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“M-marketing”

No, “m-marketing” isn’t really delicious marketing (yum, link bait!). It’s just one of the latest additions to the alphabet soup of all forms of Internet marketing, short for mobile marketing.

Back to our favorite mobile marketing debate: is the world really ready for mobile marketing?

The E-Commerce Times asks that question. They get one answer from Alfredo Narez, VP of Marketing for Air2Go, a mobile marketing and content provider.

I expect that 2007 will be the year that marks a giant advancement in off-deck content. Publishers, brands, enterprises, and marketers alike have started to see critical mass in the campaigns that they have put together over the last couple of years, and are ready to take advantage of the advancements in mobile technology

Google Voice Local Search Offers Free 411 Service

We already suspected Google might enter the 411 arena, when they were granted a voice recognition patent last year. With Microsoft’s recent acquisition of Tellme, it seemed even more likely that Google would one day launch a mobile voice search service.

That day is now here, with Google launching Google Voice Local Search.

As part of our ongoing effort to make the world’s information universally accessible, we’re testing a free service called Google Voice Local Search. Using this service, you get fast access to the same local information you’d find on Google Maps. But you don’t need a computer, you don’t need an Internet connection, and you don’t even need to use your cell-phone keypad. It’s voice-activated, and you can access it from any phone (mobile or landline), in any location, at any time.

Real Mobile News

When I mentioned eMarketer earlier, I said their story on social and mobile converging was just about social. So I went back to yesterday’s eMarketer to get a real story on mobile marketing.

Yesterday’s story was about a new report on mobile marketing best practices by Forrester Research. In addition to best practices, the study looks at mobile advertising penetration. Unsurprisingly, it’s low: “only 13% of interactive marketers used text messaging to reach consumers in December 2006″ and only 11% advertised on wireless application protocol websites.

So, basically, it’s the same old, same old for mobile marketing: after being hyped beyond belief for months—years—no follow up.

There was one inspiring success story in eMarketer’s story:

Are You Socially Mobile?

I was really excited to read another article from eMarketer Daily (Andy already covered today’s Australia article) on social networks going mobile.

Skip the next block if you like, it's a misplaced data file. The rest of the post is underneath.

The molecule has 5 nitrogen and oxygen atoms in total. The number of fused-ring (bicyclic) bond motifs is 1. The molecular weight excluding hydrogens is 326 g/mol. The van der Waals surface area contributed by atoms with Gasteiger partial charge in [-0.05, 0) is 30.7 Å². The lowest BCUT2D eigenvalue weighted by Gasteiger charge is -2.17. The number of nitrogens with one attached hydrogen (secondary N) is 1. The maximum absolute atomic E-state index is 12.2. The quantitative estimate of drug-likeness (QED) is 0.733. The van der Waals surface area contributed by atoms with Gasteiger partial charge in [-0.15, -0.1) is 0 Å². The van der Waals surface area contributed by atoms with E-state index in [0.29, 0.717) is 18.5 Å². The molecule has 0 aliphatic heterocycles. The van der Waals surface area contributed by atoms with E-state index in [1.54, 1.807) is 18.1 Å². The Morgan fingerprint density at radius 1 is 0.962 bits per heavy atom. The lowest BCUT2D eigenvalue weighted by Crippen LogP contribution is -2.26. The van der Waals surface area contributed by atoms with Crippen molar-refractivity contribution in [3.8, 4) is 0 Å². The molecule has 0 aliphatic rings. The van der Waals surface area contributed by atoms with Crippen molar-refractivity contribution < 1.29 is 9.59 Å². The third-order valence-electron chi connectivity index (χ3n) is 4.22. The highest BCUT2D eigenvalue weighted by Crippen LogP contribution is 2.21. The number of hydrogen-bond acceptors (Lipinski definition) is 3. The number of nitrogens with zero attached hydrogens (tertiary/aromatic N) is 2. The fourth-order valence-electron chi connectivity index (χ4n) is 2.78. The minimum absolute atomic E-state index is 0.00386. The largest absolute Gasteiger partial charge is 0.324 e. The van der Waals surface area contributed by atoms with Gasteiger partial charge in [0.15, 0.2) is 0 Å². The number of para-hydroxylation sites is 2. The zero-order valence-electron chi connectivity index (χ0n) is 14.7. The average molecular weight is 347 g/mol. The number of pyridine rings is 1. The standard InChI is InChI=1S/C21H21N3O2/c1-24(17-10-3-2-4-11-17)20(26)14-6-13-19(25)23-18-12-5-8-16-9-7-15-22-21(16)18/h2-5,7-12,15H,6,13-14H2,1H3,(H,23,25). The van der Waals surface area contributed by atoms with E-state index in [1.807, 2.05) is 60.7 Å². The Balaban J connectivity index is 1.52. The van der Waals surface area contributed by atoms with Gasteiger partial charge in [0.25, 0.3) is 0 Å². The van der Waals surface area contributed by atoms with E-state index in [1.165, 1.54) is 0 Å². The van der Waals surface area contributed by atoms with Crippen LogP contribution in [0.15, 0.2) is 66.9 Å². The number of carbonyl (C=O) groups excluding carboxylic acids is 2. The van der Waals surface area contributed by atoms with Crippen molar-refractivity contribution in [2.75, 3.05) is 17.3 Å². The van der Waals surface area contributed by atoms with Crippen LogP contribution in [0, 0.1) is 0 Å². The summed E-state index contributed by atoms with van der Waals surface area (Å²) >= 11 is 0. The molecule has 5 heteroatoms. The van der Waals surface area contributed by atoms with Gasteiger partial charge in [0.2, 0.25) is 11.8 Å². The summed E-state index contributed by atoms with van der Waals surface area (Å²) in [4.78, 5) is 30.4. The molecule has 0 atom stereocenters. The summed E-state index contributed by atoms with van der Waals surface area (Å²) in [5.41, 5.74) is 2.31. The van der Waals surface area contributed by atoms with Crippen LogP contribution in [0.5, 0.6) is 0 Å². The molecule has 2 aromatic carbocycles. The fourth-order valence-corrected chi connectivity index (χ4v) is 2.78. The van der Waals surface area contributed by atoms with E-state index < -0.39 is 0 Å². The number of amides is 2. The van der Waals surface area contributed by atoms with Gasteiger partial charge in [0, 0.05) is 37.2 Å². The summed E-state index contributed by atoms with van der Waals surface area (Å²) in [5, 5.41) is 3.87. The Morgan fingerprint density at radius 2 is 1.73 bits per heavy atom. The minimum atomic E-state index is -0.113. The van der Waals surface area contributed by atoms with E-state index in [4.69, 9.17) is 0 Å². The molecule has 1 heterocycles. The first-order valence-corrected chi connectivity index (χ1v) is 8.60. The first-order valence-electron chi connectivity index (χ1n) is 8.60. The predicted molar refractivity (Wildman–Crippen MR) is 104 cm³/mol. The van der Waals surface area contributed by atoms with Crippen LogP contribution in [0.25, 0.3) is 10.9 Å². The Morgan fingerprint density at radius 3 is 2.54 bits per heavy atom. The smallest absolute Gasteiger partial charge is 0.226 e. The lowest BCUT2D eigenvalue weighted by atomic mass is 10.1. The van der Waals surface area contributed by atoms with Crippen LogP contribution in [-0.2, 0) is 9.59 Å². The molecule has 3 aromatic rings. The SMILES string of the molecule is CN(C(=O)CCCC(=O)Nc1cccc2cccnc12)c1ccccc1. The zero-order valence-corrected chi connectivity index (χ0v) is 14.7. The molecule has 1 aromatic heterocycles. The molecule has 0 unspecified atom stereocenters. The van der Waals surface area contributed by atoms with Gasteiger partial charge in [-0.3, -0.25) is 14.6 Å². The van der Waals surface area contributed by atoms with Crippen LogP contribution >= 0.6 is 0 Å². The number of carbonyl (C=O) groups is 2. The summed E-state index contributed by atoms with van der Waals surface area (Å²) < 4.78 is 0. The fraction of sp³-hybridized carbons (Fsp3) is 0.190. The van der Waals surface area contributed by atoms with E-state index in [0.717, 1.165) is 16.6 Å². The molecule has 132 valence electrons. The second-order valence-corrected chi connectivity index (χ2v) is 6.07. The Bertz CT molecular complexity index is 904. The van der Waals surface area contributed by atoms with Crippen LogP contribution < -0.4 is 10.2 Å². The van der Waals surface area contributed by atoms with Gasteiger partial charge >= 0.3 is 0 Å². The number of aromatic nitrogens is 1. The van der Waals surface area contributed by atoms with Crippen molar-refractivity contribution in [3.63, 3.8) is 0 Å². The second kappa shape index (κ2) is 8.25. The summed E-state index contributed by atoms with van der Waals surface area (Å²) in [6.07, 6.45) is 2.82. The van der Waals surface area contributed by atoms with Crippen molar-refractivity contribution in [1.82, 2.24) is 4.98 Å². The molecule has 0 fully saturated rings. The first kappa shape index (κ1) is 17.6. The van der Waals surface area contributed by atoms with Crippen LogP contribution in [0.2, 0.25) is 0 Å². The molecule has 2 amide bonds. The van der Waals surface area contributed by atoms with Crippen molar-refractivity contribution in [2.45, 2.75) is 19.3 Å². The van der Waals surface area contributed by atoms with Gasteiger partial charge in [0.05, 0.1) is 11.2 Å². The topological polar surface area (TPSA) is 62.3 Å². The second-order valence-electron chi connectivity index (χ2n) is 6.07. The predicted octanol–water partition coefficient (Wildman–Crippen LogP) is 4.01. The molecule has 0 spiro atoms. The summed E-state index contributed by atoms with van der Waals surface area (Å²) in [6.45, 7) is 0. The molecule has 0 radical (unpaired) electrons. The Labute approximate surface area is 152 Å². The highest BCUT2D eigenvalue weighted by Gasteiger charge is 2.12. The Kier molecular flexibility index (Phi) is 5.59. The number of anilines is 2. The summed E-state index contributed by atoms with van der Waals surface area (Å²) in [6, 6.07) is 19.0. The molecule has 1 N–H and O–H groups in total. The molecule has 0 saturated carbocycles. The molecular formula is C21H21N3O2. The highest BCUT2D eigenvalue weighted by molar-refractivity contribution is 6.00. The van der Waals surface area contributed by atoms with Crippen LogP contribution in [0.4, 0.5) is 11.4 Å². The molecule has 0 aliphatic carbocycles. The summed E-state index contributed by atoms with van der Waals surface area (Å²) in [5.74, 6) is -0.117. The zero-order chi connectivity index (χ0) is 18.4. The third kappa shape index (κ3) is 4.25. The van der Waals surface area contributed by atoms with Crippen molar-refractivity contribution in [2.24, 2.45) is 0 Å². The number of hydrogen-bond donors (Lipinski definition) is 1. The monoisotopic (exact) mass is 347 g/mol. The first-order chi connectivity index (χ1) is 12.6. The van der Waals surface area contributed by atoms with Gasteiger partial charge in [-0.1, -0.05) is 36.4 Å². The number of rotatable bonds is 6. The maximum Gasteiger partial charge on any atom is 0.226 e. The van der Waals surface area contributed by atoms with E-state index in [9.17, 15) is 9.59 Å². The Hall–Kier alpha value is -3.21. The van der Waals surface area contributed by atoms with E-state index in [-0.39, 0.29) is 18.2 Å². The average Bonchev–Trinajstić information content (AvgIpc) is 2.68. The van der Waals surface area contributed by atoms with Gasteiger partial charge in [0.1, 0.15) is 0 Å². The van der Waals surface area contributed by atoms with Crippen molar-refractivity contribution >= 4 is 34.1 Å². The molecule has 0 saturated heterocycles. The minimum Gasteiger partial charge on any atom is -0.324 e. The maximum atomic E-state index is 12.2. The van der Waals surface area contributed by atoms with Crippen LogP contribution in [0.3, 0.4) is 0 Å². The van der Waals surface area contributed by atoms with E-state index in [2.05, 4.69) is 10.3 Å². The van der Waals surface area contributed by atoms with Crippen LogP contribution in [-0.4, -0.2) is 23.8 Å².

Mostly, though, it was about social networks. But it there was a little new information:

According to a survey of over 1,400 social network members conducted by Compete, social networkers use an average of three sites, and many would visit even more.

In fact, 45% of those surveyed said they would be willing to join four or more social networking sites, with 7% saying they’d be willing to join 10 or more (job seekers?).

Interestingly, because both mobile phones and online social networks keep today’s consumers connected, they seem to be converging.

Viacom Jumps on the Bandwagon

CBS announced it was going mobile earlier this week, and now its former “corporate sibling,” Viacom, is following suit. Shows to be available streaming from Sprint include Nickelodeon’s “Spongebob Squarepants” and Comedy Central’s “The Colbert Report.” I’m sure my sisters will be excited to watch MTV’s “The Hills” on their phones.

Other MTV, Comedy Central and VH1 content will also be available on their mobile websites as well as a new channel, GameTrailers.

Like CBS’s, their mobile video will be ad-supported, with advertisers including Pepsi and Intel. I agree with MediaPost’s Wendy Davis’s conclusion:

It’s understandable that Viacom doesn’t want to get left behind by technology, but curious that the company is wheeling and dealing in the nascent mobile video market at the same time that it’s warring with YouTube — a company that already delivers video in a format that everyone knows consumers want.

Mobile News: Google Gets LG, Yahoo Gets Virgin Mobile

Maybe 2007 will be the year that mobile finally reaches the tipping point. If the recent flurry of mobile news is any representation, it could just be the year that mobile reaches the masses.

Today we have two partnership deals to share with you.

First, LG Electronics will start shipping select LG handsets with Google apps already installed. The phones will offer one-click access to Google search via an icon on the application menu and will come with Google Maps, Gmail and Blogger.

Next up to bat, is Yahoo and their deal with Virgin Mobile USA.

Starting next month, Yahoo Mail and Yahoo Messenger can be downloaded onto several Virgin Mobile handsets, and the applications will be preloaded on select phones in the future.

Twitter Got the Message

It’s been like a day since we’ve talked about Twitter, so I guess it’s time again. (Okay, it’s really been two weeks, but I just keep hearing so much about it that it’s hard to remember that I didn’t write those things!)

So, in our first brush with the IM/SMS-based “miniblogging” platform, Liana Evans had already covered how Twitter could become useful to business.

A few businesses caught the idea early on, such as woot.com. Woot.com’s implementation, to me, seems like the ideal way to use Twitter (or RSS feeds, for that matter) as a marketing tactic. Of course, part of this is due to the nature of woot.com’s concept: sell only one item a day, at a discount, until midnight or it sells out, whichever comes first. Thus, one update a day keeps you informed of the best deals.